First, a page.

Saudi billionaire's jet touches down in South Island

This Gulfstream G650, owned by Saudi Billionaire Nasser al-Rashid, last night landed in...
This Gulfstream G650, owned by Saudi Billionaire Nasser al-Rashid, last night landed in Christchurch airport. PHOTO: creative commons license by Tomas Del Coro.
As travel bans see virtually all global air traffic grounded, a high-end private jet owned by a Saudi billionaire last night landed in Christchurch.

The plane, a $100m Gulfstream owned by Saudi-based Rashid Engineering, took off from Georgia in the United States, stopping over at Honolulu, before landing last night at Christchurch Airport at 8:11pm.

The plane's apparent ultimate owner - Nasser Al Rashid - is reported to be a billionaire with close ties to the ruling royal family in Saudi Arabia.

Christchurch airport communications manager Yvonne Densem said she was aware of the flight and said it was managed appropriately.

"I can confirm the plane landed after dark last night, and was met by officials from the Ministry of Health and all approved protocols were followed," she said.

The plane, a top-end Gulfstream G650, was acquired brand-new by Rashid Engineering in 2014 when it had a price tag of around $125m.

Questions sent to Rashid Engineering this morning about Al-Rashid and their plane's visit to New Zealand were not immediately answered this morning.

Customs this morning said approval for the flight had been sought in early March and the plane arrived this morning with only five crew on board and was expected to depart later today with four passengers added.

"Private aircraft operators have been notified of the new travel measures that have come into effect, and passengers or crew from private flights are being processed in the same manner, and are subject to the same entry criteria as those arriving from commercial craft. Customs works closely with airport companies to ensure these processes are being followed," the spokeperson said.

Nasser Al Rashid is described in various business publication as a Saudi-based billionaire, and his palatial boat Lady Moura - 104m in length and requiring 60 crew - was last year described as the world's 19th-most expensive superyacht.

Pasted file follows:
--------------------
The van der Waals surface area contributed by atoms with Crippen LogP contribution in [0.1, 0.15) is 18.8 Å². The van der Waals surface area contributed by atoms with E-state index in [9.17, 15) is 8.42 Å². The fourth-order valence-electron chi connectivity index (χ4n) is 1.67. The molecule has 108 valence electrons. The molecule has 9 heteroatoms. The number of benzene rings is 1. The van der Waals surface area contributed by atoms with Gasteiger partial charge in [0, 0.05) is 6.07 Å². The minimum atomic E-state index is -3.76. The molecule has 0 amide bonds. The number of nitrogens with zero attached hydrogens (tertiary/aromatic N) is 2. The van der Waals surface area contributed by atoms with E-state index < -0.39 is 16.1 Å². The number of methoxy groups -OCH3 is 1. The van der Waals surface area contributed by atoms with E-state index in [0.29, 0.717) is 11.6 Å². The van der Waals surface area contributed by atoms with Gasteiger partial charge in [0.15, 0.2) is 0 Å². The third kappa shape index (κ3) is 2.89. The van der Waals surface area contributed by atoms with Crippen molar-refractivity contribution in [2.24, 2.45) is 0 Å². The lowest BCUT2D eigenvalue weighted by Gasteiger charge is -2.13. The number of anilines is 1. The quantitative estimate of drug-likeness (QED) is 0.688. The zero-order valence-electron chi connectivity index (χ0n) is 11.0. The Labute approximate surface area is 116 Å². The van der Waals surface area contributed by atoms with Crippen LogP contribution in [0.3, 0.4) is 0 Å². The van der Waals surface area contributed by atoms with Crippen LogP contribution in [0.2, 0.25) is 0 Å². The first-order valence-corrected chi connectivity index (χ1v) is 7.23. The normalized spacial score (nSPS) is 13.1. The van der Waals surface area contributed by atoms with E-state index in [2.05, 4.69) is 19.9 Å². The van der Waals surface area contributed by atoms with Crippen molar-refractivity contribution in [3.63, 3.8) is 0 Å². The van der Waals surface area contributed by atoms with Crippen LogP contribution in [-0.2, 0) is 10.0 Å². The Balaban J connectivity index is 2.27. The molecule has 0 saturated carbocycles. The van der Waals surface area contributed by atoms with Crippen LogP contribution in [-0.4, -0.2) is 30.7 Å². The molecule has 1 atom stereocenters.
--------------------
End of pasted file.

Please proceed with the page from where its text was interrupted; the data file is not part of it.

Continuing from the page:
Nasser Al Rashid's personal website describes him as an engineer who founded and chairs Rashid Engineering, and is a donor of millions to medical and educational institutions in the United States and Saudi Arabia.

One aviation industry official told the Herald that, given the travel ban, the private jet's landing would likely have required MFAT approval and was could well be a repatriation flight for Saudi nationals.

The plane last visited New Zealand in early February, after flying from Hawaii to Auckland and staying for two nights before departing for Japan.

Nasser Al Rashid's previous jet had appeared in the Panama Papers - a trove of leaked documents from international trust from Appleby's - that showed the use of entities in Bermuda and Isle of Mann companies to warehouse his plane.

Queenstown Corporate Jet Services chief executive Peter Van Dy said he was unaware of last nights' flight, and all his company's traffic had ceased in the past week. "It's all gone very quiet in our business," he said.

The jet was one of only a handful of - mostly commercial - flights into New Zealand last night, as New Zealand and other country's travel bans kick in and all air traffic globally becomes largely grounded.

Earlier this week Air New Zealand announced that, given widespread international travel bans and the bottom falling out of the tourism market, it would be slashing it number of weekly international flights into New Zealand - now largely focused on cargo, and landing exclusively at Auckland International Airport - to just 17.

-Additional reporting by Keith Ng

Local journalism matters - now more than ever

As the Covid-19 pandemic brings the world into uncharted waters, Otago Daily Times reporters and photographers continue to bring you the stories that matter - yours. For more than 150 years our journalists have provided readers with local news you can trust. This is now more important than ever.

As advertising drops off during the pandemic, support from our readers is crucial. You can help us continue to bring you news you can trust by subscribing to our print or digital editions, or by making a donation.

Become a Supporter